Now that I have that rant over, let’s continue on. American Royals is pretty simplistic in nature and highly predictable. I feel like you can already guess the entire book with what I’ve told you about the characters and plot so far. Nothing about this book is groundbreaking or new or never before done. The only hook the book really has going for it is that McGee is playing around with history and giving America a royal family.

And I get it. Royalty is intriguing. I find myself watching documentaries on long dead kings and queens all the time. There is just something fascinating about royalty. Sadly, I wasn’t fascinated by the royal family of American Royals.

Mariah Carey saying "sorry."

Part of the reason is because of how heavily stereotyped the characters are. Another part of the reason is because of the lack of plot. And the final part of the reason is because the world building of this America is poorly done.

The book starts with a teeny-tiny prologue about America’s history, and all the backstory readers get is that George Washington was begged to become America’s first king. Now, I’m no American history buff, but I’m pretty sure the public did indeed beg him to the be the first ruler of America. This begging isn’t what I want to complain about though, the begging is the one thing about this version of America’s history that I will accept. This issue is that little tidbit is the only detail readers learn about. I don’t expect 200-years of history dumped on me, no one wants that, but I do expect more details so I know what this world is like. There's nothing though.

If you read this book expect one of two things to happen: you get no details or they are thrown in your face. I got whiplash from details going zero to a hundred. The word “subtlety” is not in McGee’s vocabulary. She tries to be tongue-and-cheek and throws in a few lines about how "funny" it would be if people could vote for the monarch or how "funny" it would be if the monarchy didn’t exist and the ruler was called something else like “president” or something “funny” like that.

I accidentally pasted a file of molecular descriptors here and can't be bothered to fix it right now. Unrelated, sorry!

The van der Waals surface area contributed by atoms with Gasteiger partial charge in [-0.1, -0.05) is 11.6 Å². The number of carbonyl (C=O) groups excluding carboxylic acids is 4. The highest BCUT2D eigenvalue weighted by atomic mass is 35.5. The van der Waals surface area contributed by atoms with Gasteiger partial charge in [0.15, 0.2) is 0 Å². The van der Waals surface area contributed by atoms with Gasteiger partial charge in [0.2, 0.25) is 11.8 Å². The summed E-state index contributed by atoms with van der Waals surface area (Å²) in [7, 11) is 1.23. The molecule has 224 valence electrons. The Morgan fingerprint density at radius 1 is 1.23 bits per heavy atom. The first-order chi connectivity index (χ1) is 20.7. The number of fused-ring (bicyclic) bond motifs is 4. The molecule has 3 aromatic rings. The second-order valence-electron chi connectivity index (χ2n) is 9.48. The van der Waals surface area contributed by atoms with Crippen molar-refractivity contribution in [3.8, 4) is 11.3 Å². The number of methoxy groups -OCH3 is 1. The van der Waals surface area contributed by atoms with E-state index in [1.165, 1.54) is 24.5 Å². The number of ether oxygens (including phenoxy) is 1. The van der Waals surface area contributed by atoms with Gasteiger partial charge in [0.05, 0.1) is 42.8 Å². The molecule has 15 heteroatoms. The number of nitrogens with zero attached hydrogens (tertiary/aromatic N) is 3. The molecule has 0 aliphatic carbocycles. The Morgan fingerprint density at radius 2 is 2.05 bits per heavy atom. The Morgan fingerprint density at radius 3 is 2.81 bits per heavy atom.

Chrissy Teign cringe face.
It's not funny, not funny at all.

McGee does this is other places too. Again, subtlety is not this author’s specialty. The worst time was when McGee included a conversation between Beatrice and her father regarding slavery and how horrible it was. The whole conversation is extremely heavy-handed. Like no shit, slavery was horrible, it should have never happened, you don’t have to tell that to readers. And if you’re going to bring it up, then at least give the conversation some nuance. As it stands, the conversation offers nothing to the plot and its just McGee saying “slavery was bad.” Again, no shit. Was this supposed to show readers how great of a queen Beatrice will be because she thinks slavery was one of the worst things to happen in American history? Because all this conversation shows is that Beatrice has the tiniest grain of common sense.

Woman taking a shot and saying: "good job."
Sarcasm very much intended.

Yet I somehow found myself enjoying this book. I think sometimes you just need to read a trashy novel, and this was that novel for me. I love me some royalty themed reads. American Royals isn’t going to win any awards for what it has to say, but I can see it winning a fan favorite award.

Do not read this book if you want the next Jane Austen, only read this book if you want something extremely light-hearted and just want to read for the sake of reading. Sometimes that’s all you want or need. And that's what I wanted this week. It made me feel like I was back in middle school when I devoured a new book nearly every single night. I missed that feeling, and appreciate that American Royals gave me that feeling.

Next week I’ll be covering a new release that was ever so kindly sent to me by St. Martin’s Press. So until then, I bid you adieu! Stay safe, wash your hands, wear a mask, and read some good books for me!

Bears waving.
See y'all next week, bye!